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Start-Up Jamaica paving the way for entrepreneurs

Published:Wednesday | December 30, 2015 | 12:00 AM
Julian Robinson

The business incubator/accelerator programme, Start-Up Jamaica (SUJ), is helping young technology entrepreneurs to develop innovative products and services for the local and international markets.

An initiative of the Ministry of Science, Technology, Energy and Mining (MSTEM), the programme was launched in June 2014 and staged its first boot camp in September of the same year.

Chief Entrepreneurship Officer (CEO) of SUJ, Mark Hugh Sam, said the start-ups that participated in the boot camp focused on aggressive product development and sales strategies to get their business ideas to a point where the proposed product, or service, is commercially viable, prior to seeking investment.

"The idea is to prove the products locally and to export them globally. So, the ideas behind Start-Up Jamaica are global ideas. What we did was to modify the ideas to get them to create a minimal viable product," he said.

 

Devlabs sessions

 

For one week at the camp, representatives from the US-based start-up incubator/accelerator firm, Devlabs, facilitated training sessions with the tech teams in basic business and software development.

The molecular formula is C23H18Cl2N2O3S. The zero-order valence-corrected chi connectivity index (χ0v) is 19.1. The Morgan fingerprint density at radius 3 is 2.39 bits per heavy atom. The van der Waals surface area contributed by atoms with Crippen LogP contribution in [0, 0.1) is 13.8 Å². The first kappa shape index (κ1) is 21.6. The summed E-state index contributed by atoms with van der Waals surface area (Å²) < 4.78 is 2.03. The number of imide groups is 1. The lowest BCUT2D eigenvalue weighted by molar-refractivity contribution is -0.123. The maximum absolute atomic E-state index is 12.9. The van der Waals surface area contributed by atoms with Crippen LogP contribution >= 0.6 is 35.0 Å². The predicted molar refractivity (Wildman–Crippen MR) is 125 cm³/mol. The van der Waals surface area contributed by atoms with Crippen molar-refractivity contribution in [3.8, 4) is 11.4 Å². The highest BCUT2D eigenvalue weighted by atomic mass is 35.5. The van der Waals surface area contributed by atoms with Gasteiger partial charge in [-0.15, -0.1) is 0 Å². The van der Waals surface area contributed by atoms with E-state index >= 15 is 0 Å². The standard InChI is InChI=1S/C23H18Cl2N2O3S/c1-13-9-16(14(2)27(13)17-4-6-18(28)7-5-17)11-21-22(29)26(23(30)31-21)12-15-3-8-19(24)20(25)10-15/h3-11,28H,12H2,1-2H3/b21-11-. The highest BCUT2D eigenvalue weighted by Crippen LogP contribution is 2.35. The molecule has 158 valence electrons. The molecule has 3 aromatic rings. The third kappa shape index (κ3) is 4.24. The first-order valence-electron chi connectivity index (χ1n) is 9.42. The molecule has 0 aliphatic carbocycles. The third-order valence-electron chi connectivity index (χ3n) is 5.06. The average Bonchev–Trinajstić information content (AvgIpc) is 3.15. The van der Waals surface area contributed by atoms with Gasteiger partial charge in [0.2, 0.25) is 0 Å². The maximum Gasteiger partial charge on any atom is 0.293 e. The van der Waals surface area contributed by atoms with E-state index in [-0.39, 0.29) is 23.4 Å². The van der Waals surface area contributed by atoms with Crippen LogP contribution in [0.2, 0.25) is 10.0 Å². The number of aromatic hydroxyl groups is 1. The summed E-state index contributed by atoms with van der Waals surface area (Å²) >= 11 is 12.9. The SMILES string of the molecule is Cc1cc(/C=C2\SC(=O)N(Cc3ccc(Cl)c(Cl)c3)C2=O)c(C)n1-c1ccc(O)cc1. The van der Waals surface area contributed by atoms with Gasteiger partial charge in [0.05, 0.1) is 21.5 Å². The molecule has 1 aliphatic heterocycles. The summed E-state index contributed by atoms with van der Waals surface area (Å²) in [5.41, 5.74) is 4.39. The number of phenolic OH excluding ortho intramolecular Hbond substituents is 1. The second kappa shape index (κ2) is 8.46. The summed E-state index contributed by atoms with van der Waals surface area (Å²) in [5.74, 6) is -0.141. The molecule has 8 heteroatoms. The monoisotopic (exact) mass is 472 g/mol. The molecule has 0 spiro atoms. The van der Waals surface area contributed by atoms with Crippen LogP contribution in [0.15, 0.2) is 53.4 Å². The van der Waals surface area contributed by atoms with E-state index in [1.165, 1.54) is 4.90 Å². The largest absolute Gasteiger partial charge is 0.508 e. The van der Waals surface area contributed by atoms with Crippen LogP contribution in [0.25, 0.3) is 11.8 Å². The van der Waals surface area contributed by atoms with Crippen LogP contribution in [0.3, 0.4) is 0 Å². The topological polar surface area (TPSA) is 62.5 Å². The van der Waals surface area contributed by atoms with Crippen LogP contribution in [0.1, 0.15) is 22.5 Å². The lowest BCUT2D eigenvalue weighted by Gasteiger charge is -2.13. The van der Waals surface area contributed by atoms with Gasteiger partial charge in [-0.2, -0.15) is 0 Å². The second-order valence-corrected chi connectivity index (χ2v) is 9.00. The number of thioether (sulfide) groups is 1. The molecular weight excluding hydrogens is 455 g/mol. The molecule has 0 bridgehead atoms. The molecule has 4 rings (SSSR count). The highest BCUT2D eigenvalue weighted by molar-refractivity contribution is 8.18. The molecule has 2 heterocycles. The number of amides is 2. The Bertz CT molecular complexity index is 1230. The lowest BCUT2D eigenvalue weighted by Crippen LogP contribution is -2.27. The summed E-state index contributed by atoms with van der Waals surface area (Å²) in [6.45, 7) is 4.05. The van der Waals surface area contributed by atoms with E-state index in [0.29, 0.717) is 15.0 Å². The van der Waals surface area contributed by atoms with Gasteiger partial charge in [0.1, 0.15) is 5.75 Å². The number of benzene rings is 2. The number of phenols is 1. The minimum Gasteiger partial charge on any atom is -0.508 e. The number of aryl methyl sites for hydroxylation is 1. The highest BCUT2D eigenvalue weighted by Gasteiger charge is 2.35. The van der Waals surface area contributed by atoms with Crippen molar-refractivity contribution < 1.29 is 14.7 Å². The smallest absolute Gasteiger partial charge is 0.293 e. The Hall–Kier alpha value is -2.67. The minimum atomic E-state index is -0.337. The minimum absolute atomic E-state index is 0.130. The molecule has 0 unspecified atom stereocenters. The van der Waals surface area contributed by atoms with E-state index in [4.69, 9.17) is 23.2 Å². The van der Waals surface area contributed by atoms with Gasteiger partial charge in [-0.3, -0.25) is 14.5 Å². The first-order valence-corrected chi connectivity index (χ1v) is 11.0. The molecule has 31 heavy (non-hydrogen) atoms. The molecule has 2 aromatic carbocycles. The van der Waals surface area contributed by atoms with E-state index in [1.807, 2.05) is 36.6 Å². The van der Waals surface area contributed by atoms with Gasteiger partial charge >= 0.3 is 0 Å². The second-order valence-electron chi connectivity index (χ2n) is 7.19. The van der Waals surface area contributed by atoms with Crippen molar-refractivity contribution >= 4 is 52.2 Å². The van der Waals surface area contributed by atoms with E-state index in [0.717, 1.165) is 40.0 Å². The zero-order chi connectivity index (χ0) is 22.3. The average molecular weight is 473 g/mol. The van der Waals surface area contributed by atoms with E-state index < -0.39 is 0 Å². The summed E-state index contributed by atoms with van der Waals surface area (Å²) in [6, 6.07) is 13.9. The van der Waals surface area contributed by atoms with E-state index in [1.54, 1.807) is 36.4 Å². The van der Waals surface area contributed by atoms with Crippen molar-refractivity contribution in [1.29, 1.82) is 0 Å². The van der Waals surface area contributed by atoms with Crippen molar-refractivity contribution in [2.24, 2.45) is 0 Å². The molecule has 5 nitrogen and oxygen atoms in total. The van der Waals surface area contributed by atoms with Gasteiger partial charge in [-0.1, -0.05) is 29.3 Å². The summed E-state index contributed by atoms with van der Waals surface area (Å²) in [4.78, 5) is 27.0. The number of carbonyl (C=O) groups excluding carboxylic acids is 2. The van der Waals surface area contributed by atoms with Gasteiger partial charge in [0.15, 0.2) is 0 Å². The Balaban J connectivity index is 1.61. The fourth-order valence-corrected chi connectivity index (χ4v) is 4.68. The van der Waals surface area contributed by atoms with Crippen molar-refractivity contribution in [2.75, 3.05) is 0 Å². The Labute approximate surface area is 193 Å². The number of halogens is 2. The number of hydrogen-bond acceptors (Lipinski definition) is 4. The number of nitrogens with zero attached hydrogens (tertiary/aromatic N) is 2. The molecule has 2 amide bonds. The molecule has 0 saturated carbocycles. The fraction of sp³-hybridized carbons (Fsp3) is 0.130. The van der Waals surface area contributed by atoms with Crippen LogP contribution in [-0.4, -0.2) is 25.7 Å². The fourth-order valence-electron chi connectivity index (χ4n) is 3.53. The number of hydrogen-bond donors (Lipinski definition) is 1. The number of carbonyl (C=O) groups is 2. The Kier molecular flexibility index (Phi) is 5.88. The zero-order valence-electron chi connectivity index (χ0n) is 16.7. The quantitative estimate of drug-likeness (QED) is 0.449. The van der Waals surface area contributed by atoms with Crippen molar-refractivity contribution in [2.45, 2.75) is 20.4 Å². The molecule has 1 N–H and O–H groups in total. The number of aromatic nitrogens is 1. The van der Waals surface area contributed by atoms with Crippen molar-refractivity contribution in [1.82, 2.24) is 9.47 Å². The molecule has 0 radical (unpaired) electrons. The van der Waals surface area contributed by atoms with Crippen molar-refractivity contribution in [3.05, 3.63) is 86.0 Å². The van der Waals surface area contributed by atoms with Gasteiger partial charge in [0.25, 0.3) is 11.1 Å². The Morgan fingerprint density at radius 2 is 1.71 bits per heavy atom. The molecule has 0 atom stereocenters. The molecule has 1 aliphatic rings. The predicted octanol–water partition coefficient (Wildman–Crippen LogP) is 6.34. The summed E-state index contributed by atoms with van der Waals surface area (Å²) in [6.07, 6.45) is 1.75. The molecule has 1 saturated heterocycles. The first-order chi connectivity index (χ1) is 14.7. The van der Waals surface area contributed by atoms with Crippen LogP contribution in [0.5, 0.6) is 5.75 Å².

A Memorandum of Understanding (MoU) is to be signed between SUJ and Devlabs in 2016 to formalise the partnership.

Meanwhile, state minister in the ministry, Julian Robinson, said the boot camp has given rise to a number of positive developments.

"What we focused on was getting their ideas or concepts to a stage where they had something that could be sold. In fact, some of them started to sell from the boot camp. They made contact with other companies, and some partnerships were formed. It was extremely positive in terms of the outcome," he said.

More than 40 start-ups from several countries in the Caribbean participated in the boot camp. Of that number, 25 successfully completed the programme requirements, and 15 of them will be selected to advance to the acceleration/incubation phase.

During that phase, the teams will engage in a number of business-development initiatives to better align their products and services with international markets, and learn how to operate in a global environment.

As part of the selection process, the teams were required to prove minimum viability of the proposed product or service by selling these to local businesses.

The CEO reported that the teams achieved this objective, as the start-ups struck new deals with investors from the Caribbean, Canada and the United States, valued at US$6 million.

The SUJ selection committee is evaluating the teams to determine the finalists to advance to the accelerator/incubation phase of the programme.

A key feature of the SUJ's incubation/acceleration programme is the international exchange programme that is being developed to enable participants to get first-hand experience of these markets, so they will be able to align their services with the demands of these areas.

The incubation aspect of the programme will be conducted in Jamaica over a three-month period. This will be followed by the acceleration period, which is also slated to run for three months. At this stage, the start-ups will work with local and international mentors and companies to increase sales of their products and services.